However there were signs her confidence was growing as she took on the last of the obstacles. I think it was a good exercise for her and she did admit she had fun.
We went to the swimming pool after they finished. It was an activity that Ivy requested. She enjoys the pool and likes meeting and playing with the other children there. It was a large pool with two diving boards and three life guards on duty. A two dollar fee is charged for a day pass. There was a snack bar offering sandwiches and pizza. It was a nice way to spend three or four hours with the kids.
From the swimming pool we drove to the Piney Creek Falls parking area. It’s a short hike to an overlook. We have read this falls can dwindle to a trickle during dry conditions but on this day the water was flowing. It’s a more remote and less traveled area than Fall Creek Falls. The views from the overlook are somewhat obstructed by trees and less appealing. Getting down to the bottom of the falls requires a five mile one-way hike up the gorge.
However, if you hike beyond the overlook you come to yet another long swinging suspension bridge. On the other side is a path leading down to the creek where deep pools, large rocks and abundant shade trees beckon for you. We were alone there for quite awhile, swimming and wading in the cool creek on this hot summer day. It seemed like our own little oasis.
Day 4 – The kids head home
The kids showed up at our camper early for a hearty oatmeal and fruit breakfast. It was time for them to pack up their camp and head for home. From my own experience I empathize with what they must be feeling after nearly two weeks camping. Saddened that vacation was ending yet eager to get home. It’s a confusing feeling. Eliza and Ivy stayed with us while Amber and Danny went to pack up and tote their stuff out to their van. It would take them dozens of trips.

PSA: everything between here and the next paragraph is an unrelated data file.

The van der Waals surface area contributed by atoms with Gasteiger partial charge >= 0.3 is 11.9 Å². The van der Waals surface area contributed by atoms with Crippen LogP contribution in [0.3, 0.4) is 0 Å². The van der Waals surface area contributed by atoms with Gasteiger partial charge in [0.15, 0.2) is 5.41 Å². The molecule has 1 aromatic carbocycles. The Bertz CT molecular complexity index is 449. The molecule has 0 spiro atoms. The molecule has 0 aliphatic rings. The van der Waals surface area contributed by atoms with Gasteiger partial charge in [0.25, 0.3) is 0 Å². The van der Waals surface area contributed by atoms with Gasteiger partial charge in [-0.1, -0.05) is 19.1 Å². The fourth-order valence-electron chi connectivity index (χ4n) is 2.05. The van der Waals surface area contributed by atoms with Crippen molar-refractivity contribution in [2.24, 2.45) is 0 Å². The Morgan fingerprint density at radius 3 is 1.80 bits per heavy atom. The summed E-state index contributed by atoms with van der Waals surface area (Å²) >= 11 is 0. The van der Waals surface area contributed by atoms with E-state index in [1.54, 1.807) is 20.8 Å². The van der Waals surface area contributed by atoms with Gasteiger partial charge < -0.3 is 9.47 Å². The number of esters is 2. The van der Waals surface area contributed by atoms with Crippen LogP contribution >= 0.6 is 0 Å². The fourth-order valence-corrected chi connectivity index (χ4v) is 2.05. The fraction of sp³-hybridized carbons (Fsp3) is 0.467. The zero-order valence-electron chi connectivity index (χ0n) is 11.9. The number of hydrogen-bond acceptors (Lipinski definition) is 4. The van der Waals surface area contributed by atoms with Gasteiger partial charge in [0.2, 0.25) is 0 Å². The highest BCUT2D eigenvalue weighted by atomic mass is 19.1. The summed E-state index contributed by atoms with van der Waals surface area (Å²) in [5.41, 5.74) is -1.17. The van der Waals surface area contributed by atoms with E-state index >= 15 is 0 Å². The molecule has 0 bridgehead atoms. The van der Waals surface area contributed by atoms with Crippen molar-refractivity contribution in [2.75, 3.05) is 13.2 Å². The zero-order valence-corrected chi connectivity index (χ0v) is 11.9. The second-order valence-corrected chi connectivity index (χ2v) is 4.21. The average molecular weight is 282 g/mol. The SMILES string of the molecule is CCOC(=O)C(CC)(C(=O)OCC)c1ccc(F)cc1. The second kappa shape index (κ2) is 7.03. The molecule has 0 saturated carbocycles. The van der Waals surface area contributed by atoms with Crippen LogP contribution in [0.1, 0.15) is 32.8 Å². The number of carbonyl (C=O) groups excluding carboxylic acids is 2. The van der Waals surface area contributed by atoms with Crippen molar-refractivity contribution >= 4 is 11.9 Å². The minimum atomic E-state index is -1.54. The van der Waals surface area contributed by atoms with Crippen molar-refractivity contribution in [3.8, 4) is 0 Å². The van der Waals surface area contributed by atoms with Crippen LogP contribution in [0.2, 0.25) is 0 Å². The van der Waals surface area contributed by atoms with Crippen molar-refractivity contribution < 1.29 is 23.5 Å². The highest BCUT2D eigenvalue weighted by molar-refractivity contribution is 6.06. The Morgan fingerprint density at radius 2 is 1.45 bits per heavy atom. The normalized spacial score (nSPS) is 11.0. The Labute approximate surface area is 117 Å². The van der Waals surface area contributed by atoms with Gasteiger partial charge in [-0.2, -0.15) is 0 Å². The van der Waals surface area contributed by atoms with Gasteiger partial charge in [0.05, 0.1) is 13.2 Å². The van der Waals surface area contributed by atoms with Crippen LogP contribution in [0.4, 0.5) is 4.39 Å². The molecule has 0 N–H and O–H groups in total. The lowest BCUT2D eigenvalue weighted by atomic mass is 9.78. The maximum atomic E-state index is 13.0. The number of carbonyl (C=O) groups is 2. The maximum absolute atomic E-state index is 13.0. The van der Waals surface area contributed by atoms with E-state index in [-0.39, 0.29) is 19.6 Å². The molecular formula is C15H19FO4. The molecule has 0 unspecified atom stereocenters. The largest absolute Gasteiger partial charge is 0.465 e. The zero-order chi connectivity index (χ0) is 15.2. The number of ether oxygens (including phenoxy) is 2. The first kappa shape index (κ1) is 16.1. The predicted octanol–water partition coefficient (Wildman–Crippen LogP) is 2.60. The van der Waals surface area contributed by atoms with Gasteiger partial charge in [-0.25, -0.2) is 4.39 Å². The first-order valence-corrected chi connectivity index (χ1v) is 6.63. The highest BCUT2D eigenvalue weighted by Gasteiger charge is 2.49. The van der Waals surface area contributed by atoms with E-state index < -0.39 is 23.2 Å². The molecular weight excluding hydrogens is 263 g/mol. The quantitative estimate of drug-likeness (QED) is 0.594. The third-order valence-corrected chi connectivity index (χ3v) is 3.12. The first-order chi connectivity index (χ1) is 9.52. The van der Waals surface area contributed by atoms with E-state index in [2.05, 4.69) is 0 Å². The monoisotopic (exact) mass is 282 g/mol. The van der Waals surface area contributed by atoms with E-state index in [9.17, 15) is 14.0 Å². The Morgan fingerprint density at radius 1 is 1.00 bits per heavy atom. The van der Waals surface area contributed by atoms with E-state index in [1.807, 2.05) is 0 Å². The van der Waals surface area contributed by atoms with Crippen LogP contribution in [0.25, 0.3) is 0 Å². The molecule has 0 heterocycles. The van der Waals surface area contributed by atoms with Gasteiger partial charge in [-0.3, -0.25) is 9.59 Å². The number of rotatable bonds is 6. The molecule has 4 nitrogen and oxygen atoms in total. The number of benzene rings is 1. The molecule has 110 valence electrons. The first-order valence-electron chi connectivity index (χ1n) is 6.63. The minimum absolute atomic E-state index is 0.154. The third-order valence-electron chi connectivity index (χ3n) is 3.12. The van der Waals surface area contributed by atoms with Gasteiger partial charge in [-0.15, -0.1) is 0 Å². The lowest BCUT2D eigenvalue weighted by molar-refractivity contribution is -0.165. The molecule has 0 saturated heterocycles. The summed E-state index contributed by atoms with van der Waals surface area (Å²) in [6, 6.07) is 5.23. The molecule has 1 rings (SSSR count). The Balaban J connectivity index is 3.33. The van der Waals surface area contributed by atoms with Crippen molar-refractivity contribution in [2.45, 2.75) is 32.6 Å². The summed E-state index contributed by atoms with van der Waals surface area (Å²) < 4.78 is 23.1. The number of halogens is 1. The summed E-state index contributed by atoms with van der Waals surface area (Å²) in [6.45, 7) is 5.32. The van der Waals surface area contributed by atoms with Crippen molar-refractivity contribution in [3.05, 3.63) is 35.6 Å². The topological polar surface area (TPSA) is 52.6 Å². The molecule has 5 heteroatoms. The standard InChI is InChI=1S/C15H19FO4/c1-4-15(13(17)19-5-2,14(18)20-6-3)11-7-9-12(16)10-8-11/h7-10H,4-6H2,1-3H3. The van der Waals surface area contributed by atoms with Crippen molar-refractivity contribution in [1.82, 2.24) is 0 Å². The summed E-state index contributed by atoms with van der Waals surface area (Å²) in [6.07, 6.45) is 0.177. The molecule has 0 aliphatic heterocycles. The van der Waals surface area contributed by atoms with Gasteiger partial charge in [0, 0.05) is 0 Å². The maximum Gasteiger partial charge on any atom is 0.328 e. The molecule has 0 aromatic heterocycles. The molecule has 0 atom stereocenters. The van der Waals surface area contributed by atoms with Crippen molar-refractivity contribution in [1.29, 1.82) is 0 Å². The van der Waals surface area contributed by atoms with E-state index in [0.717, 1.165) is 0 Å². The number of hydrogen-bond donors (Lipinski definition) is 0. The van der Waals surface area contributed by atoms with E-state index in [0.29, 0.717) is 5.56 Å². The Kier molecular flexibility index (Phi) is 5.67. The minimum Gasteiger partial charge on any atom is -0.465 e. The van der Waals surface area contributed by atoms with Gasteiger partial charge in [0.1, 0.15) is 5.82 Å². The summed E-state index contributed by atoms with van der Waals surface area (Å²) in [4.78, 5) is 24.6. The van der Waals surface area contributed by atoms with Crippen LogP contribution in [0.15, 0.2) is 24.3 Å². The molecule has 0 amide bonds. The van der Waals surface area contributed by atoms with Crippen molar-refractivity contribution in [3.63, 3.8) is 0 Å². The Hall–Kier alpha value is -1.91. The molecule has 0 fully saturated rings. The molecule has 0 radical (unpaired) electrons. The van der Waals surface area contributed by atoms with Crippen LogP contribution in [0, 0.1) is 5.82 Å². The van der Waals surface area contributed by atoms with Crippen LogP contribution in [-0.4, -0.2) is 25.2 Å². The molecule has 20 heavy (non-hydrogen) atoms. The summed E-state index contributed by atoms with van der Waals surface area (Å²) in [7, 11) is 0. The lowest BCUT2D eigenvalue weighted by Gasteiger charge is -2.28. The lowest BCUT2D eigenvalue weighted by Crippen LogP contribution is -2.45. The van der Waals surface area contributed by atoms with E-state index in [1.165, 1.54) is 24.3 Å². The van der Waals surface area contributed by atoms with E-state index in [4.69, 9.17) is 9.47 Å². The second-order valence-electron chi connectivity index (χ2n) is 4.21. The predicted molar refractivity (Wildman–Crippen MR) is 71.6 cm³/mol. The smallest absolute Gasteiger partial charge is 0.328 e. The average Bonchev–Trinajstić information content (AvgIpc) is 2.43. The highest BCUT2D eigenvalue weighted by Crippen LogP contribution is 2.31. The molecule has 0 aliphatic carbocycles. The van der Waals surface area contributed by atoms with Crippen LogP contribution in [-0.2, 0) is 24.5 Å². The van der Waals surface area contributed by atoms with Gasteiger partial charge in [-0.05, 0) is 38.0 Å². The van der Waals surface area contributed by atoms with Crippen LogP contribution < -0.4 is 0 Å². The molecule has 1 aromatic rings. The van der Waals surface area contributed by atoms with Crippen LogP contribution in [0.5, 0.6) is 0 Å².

We spent the time entertaining the girls and keeping them active before their long car ride home. We got as many hugs and kisses as we could knowing we wouldn’t see them until September. Grammi sliced some watermelon for them to take along. Ivy painted her name on small rocks to take home.
Amber and Danny returned packed and ready to go. One final round of hugs and kisses before getting buckled into their seats. To no one’s surprise, grammi started crying. As they drove away around the corner and over the hill, our hearts sunk.
We went inside the camper, sat back in our recliners and exhaled, not realizing until that moment how exhausted we were. We lazed around for a couple of hours. I pulled out the laptop and started looking for our next destination. Where should we go? What direction? What are our options? A decision was made and reservations were booked. We went and filled up the truck, did the laundry and packed up the things we could as we prepared for a travel day tomorrow.
Fall Creek Falls State Park is an amazing place. It’s the jewel of state parks.There is so much more to see than we did during our short time here. I played golf the last time I was here and had hoped to play again, but didn’t get the chance. There is a large lake that I fished, but not this time. There are miles of trails, organized activities, nearby horseback riding and so much more. There are cabins for rent or a lodge to stay in located on the lake for those that don’t camp. Plan a week of two, maybe three, when visiting. I’m sure we will be back again.